Q: How does Amazon Config work with Amazon CloudTrail?

Amazon CloudTrail records user API activity on your account and allows you to access information about this activity. You get full details about API actions, such as identity of the caller, the time of the API call, the request parameters, and the response elements returned by the Amazon Web Services service. Amazon Config records point-in-time configuration details for your Amazon Web Services resources as Configuration Items (CIs). You can use a CI to answer “What did my Amazon Web Services resource look like?” at a point in time. You can use Amazon CloudTrail to answer “Who made an API call to modify this resource?” For example, you can use the Amazon Management Console for Amazon Config to detect security group “Production-DB” was incorrectly configured in the past. Using the integrated Amazon CloudTrail information, you can pinpoint which user misconfigured “Production-DB” security group.

Getting started

Q: How do I get started with this service?

The quickest way to get started with Amazon Config is to use the Amazon Management Console. You can turn on Amazon Config in a few clicks. For additional details, see the Getting Started documentation.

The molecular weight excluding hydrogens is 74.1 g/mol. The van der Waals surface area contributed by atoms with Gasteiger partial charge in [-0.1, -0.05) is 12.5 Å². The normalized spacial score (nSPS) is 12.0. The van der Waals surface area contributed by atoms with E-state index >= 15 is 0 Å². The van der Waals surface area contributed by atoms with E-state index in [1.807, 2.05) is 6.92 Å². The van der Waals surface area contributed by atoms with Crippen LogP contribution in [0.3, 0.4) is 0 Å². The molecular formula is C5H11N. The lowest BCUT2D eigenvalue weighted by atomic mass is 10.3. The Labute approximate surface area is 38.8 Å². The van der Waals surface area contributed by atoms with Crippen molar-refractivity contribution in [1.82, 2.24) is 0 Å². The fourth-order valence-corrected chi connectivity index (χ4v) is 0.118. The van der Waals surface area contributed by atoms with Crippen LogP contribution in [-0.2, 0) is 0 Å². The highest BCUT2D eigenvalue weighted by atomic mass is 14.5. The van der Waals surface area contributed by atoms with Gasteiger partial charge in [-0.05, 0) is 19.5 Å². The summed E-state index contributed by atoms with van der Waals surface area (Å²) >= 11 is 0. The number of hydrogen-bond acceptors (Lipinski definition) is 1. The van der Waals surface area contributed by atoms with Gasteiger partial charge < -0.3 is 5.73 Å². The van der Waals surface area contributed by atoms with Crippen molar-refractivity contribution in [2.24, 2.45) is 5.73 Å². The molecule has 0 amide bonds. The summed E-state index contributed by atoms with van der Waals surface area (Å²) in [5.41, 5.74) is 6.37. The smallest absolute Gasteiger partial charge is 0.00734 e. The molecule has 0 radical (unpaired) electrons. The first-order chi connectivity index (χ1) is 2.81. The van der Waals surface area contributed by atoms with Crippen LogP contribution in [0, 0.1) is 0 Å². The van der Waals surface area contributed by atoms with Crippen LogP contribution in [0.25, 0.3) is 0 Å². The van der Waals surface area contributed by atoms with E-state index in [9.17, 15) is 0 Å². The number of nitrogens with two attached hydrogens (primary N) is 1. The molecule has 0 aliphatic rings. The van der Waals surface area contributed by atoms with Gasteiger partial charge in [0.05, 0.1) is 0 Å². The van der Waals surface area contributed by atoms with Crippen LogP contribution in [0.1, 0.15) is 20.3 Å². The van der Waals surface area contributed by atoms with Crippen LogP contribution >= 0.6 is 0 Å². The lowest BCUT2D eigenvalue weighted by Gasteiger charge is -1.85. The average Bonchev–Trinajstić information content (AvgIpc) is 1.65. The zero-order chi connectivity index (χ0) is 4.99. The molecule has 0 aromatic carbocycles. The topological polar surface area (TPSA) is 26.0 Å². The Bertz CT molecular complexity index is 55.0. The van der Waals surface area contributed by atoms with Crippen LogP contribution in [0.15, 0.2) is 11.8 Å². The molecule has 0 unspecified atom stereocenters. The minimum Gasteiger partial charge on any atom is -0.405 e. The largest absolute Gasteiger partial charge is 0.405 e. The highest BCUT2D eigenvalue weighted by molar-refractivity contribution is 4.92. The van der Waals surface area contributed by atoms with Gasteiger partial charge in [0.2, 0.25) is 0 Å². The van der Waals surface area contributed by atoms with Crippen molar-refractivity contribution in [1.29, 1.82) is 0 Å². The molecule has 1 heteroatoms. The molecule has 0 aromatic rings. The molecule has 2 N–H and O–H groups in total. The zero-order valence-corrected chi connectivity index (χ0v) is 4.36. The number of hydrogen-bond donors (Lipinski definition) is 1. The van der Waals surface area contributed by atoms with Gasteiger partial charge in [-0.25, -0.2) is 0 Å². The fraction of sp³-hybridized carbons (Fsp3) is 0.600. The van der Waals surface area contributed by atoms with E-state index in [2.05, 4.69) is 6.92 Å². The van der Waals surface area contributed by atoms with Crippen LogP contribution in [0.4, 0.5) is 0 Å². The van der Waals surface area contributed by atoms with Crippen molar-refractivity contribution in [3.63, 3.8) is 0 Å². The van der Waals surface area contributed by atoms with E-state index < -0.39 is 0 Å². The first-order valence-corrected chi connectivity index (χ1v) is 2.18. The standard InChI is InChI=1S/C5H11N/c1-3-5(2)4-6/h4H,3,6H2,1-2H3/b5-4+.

Q: How do I access my resources’ configuration?

You can lookup current and historical resource configuration using the Amazon Management Console, Amazon Command Line Interface or SDKs.

For additional details, please refer to Amazon Config documentation.

Q: Do I turn on Amazon Config regionally or globally?

You turn on Amazon Config on a per-region basis for your account.

Q: Can Amazon Config aggregate data across different Amazon Web Services accounts?

Yes, you can set up Amazon Config to deliver configuration updates from different accounts to one S3 bucket, once the appropriate IAM policies are applied to the S3 bucket. You can also publish notifications to the one SNS Topic, within the same region, once appropriate IAM policies are applied to the SNS Topic.

Q: Is API activity on Amazon Config itself logged by Amazon CloudTrail?

Yes. All Amazon Config API activity, including use of Amazon Config APIs to read configuration data, is logged by Amazon CloudTrail.

Q: What time and timezones are displayed in the timeline view of a resource? What about daylight savings?

Amazon Config displays the time at which Configuration Items (CIs) were recorded for a resource on a timeline. All times are captured in Coordinated Universal Time (UTC). When the timeline is visualized on the management console, the services uses the current time zone (adjusted for daylight savings, if relevant) to display all times in the timeline view.